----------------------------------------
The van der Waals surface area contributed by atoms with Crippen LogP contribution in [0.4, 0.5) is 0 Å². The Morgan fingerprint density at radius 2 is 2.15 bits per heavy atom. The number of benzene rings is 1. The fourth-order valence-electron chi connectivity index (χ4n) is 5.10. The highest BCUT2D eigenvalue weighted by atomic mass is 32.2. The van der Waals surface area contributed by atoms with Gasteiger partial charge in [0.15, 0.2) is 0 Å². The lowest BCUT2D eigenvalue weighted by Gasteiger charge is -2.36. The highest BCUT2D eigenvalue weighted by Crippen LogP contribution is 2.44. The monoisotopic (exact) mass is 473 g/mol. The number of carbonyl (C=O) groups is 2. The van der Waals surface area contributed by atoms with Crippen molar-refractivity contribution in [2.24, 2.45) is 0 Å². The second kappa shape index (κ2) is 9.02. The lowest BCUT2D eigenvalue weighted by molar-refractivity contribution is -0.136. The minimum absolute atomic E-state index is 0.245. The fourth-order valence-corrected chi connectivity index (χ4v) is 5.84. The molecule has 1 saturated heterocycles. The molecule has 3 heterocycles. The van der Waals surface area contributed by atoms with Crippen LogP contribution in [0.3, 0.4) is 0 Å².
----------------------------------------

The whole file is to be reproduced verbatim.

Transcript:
The van der Waals surface area contributed by atoms with Crippen LogP contribution in [0.4, 0.5) is 0 Å². The Morgan fingerprint density at radius 2 is 2.15 bits per heavy atom. The number of benzene rings is 1. The fourth-order valence-electron chi connectivity index (χ4n) is 5.10. The highest BCUT2D eigenvalue weighted by atomic mass is 32.2. The van der Waals surface area contributed by atoms with Gasteiger partial charge in [0.15, 0.2) is 0 Å². The lowest BCUT2D eigenvalue weighted by Gasteiger charge is -2.36. The highest BCUT2D eigenvalue weighted by Crippen LogP contribution is 2.44. The monoisotopic (exact) mass is 473 g/mol. The number of carbonyl (C=O) groups is 2. The van der Waals surface area contributed by atoms with Crippen molar-refractivity contribution in [2.24, 2.45) is 0 Å². The second kappa shape index (κ2) is 9.02. The lowest BCUT2D eigenvalue weighted by molar-refractivity contribution is -0.136. The minimum absolute atomic E-state index is 0.245. The fourth-order valence-corrected chi connectivity index (χ4v) is 5.84. The molecule has 1 saturated heterocycles. The molecule has 3 heterocycles. The van der Waals surface area contributed by atoms with Crippen LogP contribution in [0.3, 0.4) is 0 Å².